And in the realm of country music, critics and the Grammys are still in lockstep, ignoring modern country and now enamored with traditionalists. Chris Stapleton and Sturgill Simpson both earned Album of the Year nominations recently and appeared in the Pazz & Jop top 25. Kacey Musgraves squeaked out a No. 10 ranking in the Pazz & Jop as well.

Agreement between Grammy voters and critics is perhaps strongest of all when it comes to the wide world of Latin pop, which both are determined to ignore. In 2000, the Grammys crowned Santana’s Supernatural Album Of The Year, though it was full of English-language pop hits. Other than that, the closest the Recording Academy has come to the Spanish language in its most prestigious category is the title of Coldplay’s Viva La Vida album. Pazz & Jop has never deemed a Spanish-language album top five. Manu Chao, who sings in multiple languages including Spanish, made it to No. 12 in 2001.

The primary difference between the Recording Academy and the Pazz & Jop is where the two bodies stand on rap and pop. Since 2000, the Recording Academy has nominated 13 rap records for Album Of The Year (3 by Kanye, 3 by Eminem); over the same time period, Pazz & Jop has placed 16 rap albums in its top five. But the Recording Academy has only given one hip-hop album the top honor, while Pazz & Jop has crowned seven rap albums — four by Kanye West — the year’s best. Because of critics’ propensity for rap and especially West, they have awarded 10 non-white acts top album since 2000, while the Recording Academy has given that honor to five non-white acts.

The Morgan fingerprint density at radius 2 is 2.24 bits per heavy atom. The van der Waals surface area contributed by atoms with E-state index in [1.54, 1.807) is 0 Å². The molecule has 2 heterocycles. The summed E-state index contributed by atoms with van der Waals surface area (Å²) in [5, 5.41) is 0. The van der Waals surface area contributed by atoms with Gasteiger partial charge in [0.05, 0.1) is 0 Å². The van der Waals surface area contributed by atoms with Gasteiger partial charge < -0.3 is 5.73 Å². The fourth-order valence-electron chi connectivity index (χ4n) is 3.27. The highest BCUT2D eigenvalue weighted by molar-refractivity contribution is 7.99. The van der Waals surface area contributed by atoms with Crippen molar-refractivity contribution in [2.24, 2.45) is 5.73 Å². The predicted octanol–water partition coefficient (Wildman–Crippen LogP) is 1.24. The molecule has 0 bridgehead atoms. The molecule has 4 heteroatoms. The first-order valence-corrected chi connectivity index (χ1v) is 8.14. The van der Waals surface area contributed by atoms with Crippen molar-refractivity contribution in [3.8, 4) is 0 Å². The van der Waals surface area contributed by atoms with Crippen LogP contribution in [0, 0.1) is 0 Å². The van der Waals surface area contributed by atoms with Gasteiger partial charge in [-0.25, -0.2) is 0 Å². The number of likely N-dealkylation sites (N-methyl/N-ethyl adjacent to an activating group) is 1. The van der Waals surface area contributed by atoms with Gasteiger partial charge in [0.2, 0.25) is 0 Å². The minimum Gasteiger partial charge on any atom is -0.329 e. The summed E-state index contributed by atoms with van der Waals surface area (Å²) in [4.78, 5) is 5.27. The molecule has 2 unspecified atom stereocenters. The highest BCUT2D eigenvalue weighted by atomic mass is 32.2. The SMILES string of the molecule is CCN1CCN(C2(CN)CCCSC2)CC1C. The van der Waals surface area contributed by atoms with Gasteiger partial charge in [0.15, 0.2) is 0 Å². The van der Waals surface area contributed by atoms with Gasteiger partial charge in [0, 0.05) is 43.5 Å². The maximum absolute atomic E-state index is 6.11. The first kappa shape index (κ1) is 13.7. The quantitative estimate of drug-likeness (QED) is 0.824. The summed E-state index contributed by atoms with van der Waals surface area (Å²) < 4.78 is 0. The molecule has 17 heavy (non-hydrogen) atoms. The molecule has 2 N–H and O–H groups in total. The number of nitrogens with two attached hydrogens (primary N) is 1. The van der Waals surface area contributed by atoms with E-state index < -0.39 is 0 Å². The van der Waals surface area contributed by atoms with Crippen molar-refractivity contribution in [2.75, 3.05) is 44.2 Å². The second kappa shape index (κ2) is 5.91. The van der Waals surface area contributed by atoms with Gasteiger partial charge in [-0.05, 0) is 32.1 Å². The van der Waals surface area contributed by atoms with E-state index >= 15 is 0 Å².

The situation is reversed in pop: The Grammys like mega-successful female pop stars, critics don’t. Gwen Stefani, Taylor Swift, Lady Gaga, Rihanna and Katy Perry have all been nominated for Album Of The Year. None have ever been top five in the Pazz & Jop. Critics prefer their pop acts to be throwback (Amy Winehouse) or demure (Feist), to the extent they like them at all.

The Pazz & Jop poll surely has limits as a reference point for the critical consensus. Since it’s run by the Village Voice, it’s presumably weighted towards New York City music journalists and not entirely representative of all music writers’ views. (If so, it would share this with the Recording Academy’s voter base, which also has been facing its own representational challenges.) But Pazz & Jop had more than 450 voters every year since 2001, and some years over 700: The sample is too large to be skewed by a few die-hard Bowie superfans. And Pazz & Jop is probably a more accurate reflection of what critics like than most publications’ lists, which are often decided by a small group of higher-ups and then divvied up to blurb writers.

That being said, working with a poll only gives you a good look at average preferences. Obviously, there are critics who like R&B and country and pop and Latin pop albums: They’re just not the majority. Like the Grammy voters, critics still have plenty of blind spots.